How Do I Prepare my Parents for Alzheimer’s?

Can your mom just sell her house, despite her diagnosis of Alzheimer’s?

The (Bryan TX) Eagle reports in the recent article “MENTAL CLARITY: Shining a light on the capacity to sign Texas documents” that the concept of “mental capacity” is complicated. There’s considerable confusion about incapacity. The article explains that different legal documents have a different degree of required capacity. The bar for signing a Power of Attorney, a Warranty Deed, a Contract, a Divorce Decree, or a Settlement Agreement is a little lower than for signing a Will. The individual signing legal documents must be capable of understanding and appreciating what he or she is signing, as well as the effect of the document.

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Am I Too Young to Start Thinking About Estate Planning?
Protect your children with an estate plan

Am I Too Young to Start Thinking About Estate Planning?

Many people believe they’re too young to begin thinking about estate planning. Others say they don’t have significant enough assets to make the process of planning worthwhile.

However, the truth is that everyone needs estate planning. If you have any assets, and you intend to give those assets to a loved one, you need to have a plan.

Forbes’s article, “Reviewing Your Financial And Estate Planning Checklist,” examines some important topics in estate planning.

The first of topic is a durable power of attorney for property, finances and health care. This document allows you to designate a trusted individual to make decisions and take action on your behalf with matters relating to each of the three areas above.

In addition to the importance of having all powers of attorney readily available, in case you become incapable of making decisions, beneficiary designations should also be looked at frequently to update any changes to family situations, like a birth or adoption, death, marriage or divorce.

Another topic to address is a living trust. A trust will give direction regarding where and how the assets are dispersed when you die. A great reason to use a living trust is that the assets in a trust do not pass through probate court, which can be an expensive and time-consuming process.

Another area is digital assets. It’s critical for your heirs to have access to digital files, passwords and documents. This can be easy to overlook. Create a list of your digital assets, including social media accounts, online banking accounts and home utilities you manage online. Include all email and communications accounts, shopping accounts, photo and video sharing accounts, video gaming accounts, online storage accounts, and websites and blogs that you manage. This list should be clear and updated for your heirs to access.

If we fail to plan for these somewhat uncomfortable topics, the outcome will be stressful and expensive for our heirs.

Reference: Forbes (January 4, 2019) “Reviewing Your Financial And Estate Planning Checklist”

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What Should I Think About Before the Baby Comes?

Prince William Living’s recent article, “Baby on the Way? Here’s How You Can Prepare Financially,” says that as you plan to welcome your child, consider these seven tips that can help you decide how to provide your family with the lifestyle you desire.

Examine your career. A new baby may cause you to think differently about your career goals—you may seek a promotion, a job with a higher salary or better benefits, or more education. Perhaps you or your spouse want to decrease your hours or become a stay-at-home parent. If you are thinking about changing your job status, examine the effect it may have on your take-home pay, retirement nest egg and benefits.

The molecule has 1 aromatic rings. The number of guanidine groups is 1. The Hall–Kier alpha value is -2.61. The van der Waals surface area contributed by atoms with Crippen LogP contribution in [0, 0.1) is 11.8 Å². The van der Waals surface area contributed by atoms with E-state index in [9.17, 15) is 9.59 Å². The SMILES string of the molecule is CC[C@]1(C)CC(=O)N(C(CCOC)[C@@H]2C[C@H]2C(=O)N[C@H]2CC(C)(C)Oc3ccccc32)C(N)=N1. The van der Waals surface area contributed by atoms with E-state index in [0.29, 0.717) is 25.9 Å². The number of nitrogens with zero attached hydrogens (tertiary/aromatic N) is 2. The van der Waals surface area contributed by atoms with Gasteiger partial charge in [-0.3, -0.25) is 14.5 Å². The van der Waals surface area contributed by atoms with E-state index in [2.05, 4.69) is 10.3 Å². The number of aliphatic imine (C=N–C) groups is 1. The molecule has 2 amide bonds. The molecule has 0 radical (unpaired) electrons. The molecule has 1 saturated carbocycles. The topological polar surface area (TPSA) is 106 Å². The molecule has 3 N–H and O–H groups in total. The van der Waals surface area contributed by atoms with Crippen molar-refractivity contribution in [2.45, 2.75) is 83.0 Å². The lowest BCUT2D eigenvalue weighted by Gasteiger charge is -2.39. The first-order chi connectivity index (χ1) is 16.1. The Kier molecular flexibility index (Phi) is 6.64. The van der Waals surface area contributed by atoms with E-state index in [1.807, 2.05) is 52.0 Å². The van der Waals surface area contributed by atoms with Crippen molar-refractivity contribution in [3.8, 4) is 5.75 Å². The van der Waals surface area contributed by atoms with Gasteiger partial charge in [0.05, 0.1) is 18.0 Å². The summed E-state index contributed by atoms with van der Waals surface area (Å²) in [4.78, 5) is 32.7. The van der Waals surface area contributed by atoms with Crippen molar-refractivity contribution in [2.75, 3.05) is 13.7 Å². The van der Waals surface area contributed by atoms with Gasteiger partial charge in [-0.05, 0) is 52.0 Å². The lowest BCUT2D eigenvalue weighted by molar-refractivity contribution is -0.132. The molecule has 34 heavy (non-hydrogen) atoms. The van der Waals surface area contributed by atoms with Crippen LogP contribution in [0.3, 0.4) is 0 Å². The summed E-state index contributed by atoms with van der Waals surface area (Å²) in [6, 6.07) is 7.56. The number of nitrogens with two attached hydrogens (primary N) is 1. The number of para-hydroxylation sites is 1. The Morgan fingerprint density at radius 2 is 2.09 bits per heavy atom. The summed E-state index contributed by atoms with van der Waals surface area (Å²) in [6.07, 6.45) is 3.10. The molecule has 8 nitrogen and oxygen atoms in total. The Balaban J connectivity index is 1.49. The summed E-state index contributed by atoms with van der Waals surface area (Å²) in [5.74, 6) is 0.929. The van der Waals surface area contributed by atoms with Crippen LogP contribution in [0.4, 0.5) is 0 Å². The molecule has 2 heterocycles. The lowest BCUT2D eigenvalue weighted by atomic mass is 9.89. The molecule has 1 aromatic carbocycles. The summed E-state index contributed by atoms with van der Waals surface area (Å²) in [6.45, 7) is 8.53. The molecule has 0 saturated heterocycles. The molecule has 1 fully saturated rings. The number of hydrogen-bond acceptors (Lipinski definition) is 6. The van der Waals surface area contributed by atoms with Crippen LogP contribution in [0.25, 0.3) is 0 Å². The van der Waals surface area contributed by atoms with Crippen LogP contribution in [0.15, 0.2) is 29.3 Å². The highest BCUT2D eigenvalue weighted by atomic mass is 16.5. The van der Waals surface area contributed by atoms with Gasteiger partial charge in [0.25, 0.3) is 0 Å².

Lifestyle changes. Look at how your baby will affect your day-to-day activities. If your perfect lifestyle involves a new car or home, talk to a financial professional about whether to make the move now or in the future.

Childcare expenses. Nearly one-third of parents spend 20% or more of their income on childcare. In some states, the cost for a year of care can be more than one year of college!

Tuition. Private elementary or secondary school often costs money, and the price of a college education continues to rise at a pace faster than inflation. The 2017 tax reform expanded the use of 529 plans, so you can now withdraw up to $10,000 federal income tax-free per beneficiary, per year to pay for kindergarten through 12th grade tuition at a public, private or religious school.

Review your financial position. Unanticipated events can impact your finances at any time. Resolve to build or maintain an emergency fund that could cover three to six months of expenses.  You should also prioritize your retirement savings. After your baby arrives, update your estate plan and insurance coverage as needed.

Consider family values. Consider how you want to teach your child about financial responsibility. Being intentional early, can help create clear expectations and ensure that you and your spouse are on the same page.

The family bucket list. Look at what activities matter to you and add them into your financial plan. Taking an annual vacation or having a vacation home are common goals for many families.

Adding a new member to your family has a way of putting your priorities into perspective. Use these reminders to plan accordingly. Don’t forget that you’ll need an estate plan now that your family is growing. Your will should name a guardian in case something happens to you and your spouse. If there is no will, or no guardian named, the state will decide who will raise your child. Talk with an estate planning attorney to make sure that your planning for the future is complete.

Reference: Prince William Living (December 2018) “Baby on the Way? Here’s How You Can Prepare Financially”

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